Owner fights to keep boxing gym going


Terry Buterbaugh got into boxing because it isn’t a team sport.

“I like that it’s just me in the ring,” he said. “I can’t blame anyone else if I lose.”

However, when it comes to preparing for a fight, Buterbaugh says it’s important for a boxer to train at a gym where there is camaraderie.

“We are all kind of like a family here, and you need that as a boxer,” the owner of Old School Boxing Gym said. “Everybody helps each other out and trains with everyone.”

The Pennsylvania native moved to the Colorado Springs area in the early 2000s after receiving military relocation orders for Fort Carson.

“I was a welder in the Army,” Buterbaugh said. “I started training in kickboxing when I was still in and switched to boxing when I got out because it’s far easier to find fights and I just fell in love with it.”

In 2005, the Army veteran bought Jungle Boxing Gym from a friend and changed its name a year later to Old School Boxing Gym.

“I wanted to stay in Colorado because it is great altitude for training,” Buterbaugh said. “Also when I got out [of the military], I went to school here. It really was a combination of a bunch of things why I stayed in the Springs — but mostly because of boxing.”

The gym’s new name was chosen by its members, who submitted suggestions and then voted on their favorite.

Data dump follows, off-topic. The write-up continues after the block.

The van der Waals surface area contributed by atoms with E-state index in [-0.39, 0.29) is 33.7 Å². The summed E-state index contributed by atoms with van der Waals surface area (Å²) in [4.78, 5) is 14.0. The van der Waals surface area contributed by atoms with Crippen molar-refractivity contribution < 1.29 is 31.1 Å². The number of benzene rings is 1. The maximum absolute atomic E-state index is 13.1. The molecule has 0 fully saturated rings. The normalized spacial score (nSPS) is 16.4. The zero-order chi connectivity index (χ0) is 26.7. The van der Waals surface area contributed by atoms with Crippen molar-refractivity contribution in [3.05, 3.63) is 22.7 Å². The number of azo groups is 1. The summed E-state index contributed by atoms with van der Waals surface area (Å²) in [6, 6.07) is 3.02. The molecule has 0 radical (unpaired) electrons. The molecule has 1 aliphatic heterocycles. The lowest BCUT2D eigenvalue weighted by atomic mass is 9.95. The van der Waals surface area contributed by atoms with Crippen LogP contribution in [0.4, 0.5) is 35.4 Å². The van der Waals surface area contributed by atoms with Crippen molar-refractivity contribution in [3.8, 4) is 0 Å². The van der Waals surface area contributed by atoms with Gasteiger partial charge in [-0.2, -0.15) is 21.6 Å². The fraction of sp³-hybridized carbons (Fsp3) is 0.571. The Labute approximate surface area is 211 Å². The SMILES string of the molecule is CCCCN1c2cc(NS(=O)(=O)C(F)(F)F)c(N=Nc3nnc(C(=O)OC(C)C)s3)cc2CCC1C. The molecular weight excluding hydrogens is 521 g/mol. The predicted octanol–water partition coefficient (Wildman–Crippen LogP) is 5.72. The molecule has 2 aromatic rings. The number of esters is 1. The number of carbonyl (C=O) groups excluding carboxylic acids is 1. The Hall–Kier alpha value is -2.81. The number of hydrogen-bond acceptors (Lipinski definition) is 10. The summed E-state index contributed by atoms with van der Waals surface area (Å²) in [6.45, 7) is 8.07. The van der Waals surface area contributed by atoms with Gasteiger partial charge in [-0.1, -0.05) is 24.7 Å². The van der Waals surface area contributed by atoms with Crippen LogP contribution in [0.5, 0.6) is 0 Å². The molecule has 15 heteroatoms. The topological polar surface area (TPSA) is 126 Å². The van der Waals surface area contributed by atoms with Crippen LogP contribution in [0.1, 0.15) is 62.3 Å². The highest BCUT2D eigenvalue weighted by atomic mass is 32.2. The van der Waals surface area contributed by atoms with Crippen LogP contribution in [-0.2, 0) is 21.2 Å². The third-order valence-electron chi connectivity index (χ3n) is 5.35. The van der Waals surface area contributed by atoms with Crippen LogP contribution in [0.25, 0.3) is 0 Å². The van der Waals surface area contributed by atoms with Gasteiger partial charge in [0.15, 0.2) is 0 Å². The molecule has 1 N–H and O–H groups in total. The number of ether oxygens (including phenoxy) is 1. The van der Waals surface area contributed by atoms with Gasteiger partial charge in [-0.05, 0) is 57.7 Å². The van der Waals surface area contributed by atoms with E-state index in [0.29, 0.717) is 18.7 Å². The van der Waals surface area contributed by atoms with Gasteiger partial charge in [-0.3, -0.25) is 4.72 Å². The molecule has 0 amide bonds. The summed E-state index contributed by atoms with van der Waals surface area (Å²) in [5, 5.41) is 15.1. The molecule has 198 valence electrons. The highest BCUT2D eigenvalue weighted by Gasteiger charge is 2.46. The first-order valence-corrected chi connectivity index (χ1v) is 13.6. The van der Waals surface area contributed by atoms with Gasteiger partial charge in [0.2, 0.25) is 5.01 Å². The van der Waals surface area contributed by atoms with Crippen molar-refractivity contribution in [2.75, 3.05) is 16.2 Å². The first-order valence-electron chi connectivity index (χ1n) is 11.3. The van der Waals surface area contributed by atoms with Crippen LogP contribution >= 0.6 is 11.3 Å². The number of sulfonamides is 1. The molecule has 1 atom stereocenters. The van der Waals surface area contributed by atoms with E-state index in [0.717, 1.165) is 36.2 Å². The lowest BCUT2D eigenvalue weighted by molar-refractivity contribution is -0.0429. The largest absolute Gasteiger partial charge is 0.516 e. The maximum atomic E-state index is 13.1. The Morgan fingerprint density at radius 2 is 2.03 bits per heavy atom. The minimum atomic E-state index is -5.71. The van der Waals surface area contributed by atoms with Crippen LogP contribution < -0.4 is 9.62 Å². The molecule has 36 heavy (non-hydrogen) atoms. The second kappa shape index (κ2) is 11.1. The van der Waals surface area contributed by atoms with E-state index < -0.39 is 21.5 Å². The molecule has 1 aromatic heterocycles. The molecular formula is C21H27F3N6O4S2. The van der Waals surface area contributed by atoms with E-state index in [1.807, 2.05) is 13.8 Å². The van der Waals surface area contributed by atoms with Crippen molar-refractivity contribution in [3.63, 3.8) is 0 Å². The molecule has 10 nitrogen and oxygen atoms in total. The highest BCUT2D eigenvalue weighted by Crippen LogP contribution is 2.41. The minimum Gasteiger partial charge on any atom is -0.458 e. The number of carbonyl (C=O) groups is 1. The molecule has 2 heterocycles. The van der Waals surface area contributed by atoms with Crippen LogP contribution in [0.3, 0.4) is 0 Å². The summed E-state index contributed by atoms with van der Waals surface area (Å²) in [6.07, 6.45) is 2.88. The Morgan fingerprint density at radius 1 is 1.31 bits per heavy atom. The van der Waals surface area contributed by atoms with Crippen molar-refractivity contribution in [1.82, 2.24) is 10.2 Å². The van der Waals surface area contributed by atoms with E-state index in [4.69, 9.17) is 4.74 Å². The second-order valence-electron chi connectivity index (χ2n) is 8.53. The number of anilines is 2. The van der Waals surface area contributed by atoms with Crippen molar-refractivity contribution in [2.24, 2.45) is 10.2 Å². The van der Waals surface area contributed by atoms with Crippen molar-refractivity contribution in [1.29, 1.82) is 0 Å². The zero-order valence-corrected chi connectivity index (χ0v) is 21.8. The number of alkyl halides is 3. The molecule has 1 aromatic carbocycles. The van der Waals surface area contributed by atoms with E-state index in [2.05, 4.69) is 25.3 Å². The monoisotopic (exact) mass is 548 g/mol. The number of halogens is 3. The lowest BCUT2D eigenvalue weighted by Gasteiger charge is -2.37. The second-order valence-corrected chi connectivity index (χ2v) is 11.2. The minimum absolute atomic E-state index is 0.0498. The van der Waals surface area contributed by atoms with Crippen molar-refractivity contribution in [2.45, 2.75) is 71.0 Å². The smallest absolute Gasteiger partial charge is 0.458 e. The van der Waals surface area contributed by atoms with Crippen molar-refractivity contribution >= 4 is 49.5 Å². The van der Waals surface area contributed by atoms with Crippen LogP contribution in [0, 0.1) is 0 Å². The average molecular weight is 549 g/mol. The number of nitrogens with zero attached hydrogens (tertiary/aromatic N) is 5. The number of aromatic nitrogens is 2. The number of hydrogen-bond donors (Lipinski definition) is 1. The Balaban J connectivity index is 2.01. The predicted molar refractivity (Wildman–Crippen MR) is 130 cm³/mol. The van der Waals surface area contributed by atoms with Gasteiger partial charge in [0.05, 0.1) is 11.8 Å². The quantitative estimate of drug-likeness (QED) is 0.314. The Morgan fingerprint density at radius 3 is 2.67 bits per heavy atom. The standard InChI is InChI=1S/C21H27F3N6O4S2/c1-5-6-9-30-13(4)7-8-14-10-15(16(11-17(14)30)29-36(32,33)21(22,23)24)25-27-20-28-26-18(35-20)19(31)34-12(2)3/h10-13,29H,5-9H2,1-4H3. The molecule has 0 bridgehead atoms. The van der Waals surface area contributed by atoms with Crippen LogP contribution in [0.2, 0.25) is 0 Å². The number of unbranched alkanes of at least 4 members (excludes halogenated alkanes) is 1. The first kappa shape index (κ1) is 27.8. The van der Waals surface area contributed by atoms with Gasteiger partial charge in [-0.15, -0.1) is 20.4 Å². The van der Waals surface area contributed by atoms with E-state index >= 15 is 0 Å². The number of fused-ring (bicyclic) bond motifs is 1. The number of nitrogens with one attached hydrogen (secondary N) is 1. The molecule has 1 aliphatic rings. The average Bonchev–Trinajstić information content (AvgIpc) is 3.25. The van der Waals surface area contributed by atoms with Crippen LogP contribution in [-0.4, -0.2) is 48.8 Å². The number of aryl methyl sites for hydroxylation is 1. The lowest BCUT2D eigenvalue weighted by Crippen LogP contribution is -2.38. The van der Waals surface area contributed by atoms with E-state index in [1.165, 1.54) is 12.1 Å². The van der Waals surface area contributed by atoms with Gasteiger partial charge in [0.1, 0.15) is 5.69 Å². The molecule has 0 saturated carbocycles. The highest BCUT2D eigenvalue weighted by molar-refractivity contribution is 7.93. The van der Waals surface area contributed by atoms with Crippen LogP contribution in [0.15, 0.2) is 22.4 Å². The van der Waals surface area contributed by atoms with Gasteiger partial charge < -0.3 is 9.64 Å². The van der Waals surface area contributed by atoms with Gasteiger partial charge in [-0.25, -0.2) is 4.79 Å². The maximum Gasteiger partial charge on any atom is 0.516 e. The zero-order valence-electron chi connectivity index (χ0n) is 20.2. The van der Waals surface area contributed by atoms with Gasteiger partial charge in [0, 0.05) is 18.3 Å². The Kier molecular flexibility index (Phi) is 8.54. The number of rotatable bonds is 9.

“I like it because that’s all we do, is just boxing,” Buterbaugh said. “And we’re a little old school I guess.”

The gym has about 40 members, which include all experience levels.

“I have amateurs, a few pros and beginners who train here,” Buterbaugh said. “It’s a real one-on-one atmosphere, so I can jump around and coach people to their capabilities and the skill level they are at.”

Three times a week, the gym also offers a boxing class for those with Parkinson’s disease.

“Somebody from Denver brought the program to me a few years ago and I thought it was interesting, so we went with it,” Buterbaugh said. “They have found that boxing helps those with Parkinson’s disease with their mobility and memory because you are doing several things at once.”

Several of the gym’s users are service members from the area’s military bases.

“I’ve got both some Army guys and some Air Force guys,” Buterbaugh said. “The guy in the ring over there right now is a captain in the Air Force.”

One of the gym’s professional boxers is currently undefeated at 8-0 and is promoted by former world heavyweight champion Evander Holyfield.

Buterbaugh said about five years ago there was a surge of people interested in boxing because of an increase in televised fights, including those on ESPN and some traditional broadcasting networks, such as NBC and Fox.

“Previously, it was just on Showtime and HBO where you had to pay more,” he said. “I saw more people come in after that changed, but that didn’t last long.”

Buterbaugh says the hardest part about running the gym is trying to turn a profit.

“It doesn’t have huge public interest, so I don’t have a ton of new people coming in,” he said. “But I do have enough to keep the doors open and pay the bills.”

Like many small business owners, Buterbaugh has turned to social media as a way to draw in new members.

“I use Facebook and Yelp, and sometimes I run ads on Fox, which it all seems to help a little,” he said. “I’ve never really been in it to make a lot of money; I do it because it’s fun and I love boxing.”